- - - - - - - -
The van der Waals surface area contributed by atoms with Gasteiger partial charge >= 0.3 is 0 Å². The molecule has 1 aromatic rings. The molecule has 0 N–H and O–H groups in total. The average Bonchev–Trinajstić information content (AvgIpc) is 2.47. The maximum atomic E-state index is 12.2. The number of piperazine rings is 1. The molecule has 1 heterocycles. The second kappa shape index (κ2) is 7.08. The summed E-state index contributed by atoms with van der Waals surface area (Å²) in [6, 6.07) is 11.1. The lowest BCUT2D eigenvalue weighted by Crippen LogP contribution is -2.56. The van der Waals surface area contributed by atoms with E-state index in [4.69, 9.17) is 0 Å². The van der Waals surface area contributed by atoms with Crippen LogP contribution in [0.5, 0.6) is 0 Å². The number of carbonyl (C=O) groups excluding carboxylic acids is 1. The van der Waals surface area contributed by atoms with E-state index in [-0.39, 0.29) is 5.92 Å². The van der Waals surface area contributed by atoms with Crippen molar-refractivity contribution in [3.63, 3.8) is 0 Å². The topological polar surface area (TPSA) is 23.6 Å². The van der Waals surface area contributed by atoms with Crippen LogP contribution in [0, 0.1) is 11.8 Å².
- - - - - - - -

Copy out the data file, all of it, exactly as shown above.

The van der Waals surface area contributed by atoms with Gasteiger partial charge >= 0.3 is 0 Å². The molecule has 1 aromatic rings. The molecule has 0 N–H and O–H groups in total. The average Bonchev–Trinajstić information content (AvgIpc) is 2.47. The maximum atomic E-state index is 12.2. The number of piperazine rings is 1. The molecule has 1 heterocycles. The second kappa shape index (κ2) is 7.08. The summed E-state index contributed by atoms with van der Waals surface area (Å²) in [6, 6.07) is 11.1. The lowest BCUT2D eigenvalue weighted by Crippen LogP contribution is -2.56. The van der Waals surface area contributed by atoms with E-state index in [4.69, 9.17) is 0 Å². The van der Waals surface area contributed by atoms with Crippen LogP contribution in [0.5, 0.6) is 0 Å². The number of carbonyl (C=O) groups excluding carboxylic acids is 1. The van der Waals surface area contributed by atoms with E-state index in [-0.39, 0.29) is 5.92 Å². The van der Waals surface area contributed by atoms with Crippen molar-refractivity contribution in [3.63, 3.8) is 0 Å². The topological polar surface area (TPSA) is 23.6 Å². The van der Waals surface area contributed by atoms with Crippen LogP contribution in [0, 0.1) is 11.8 Å².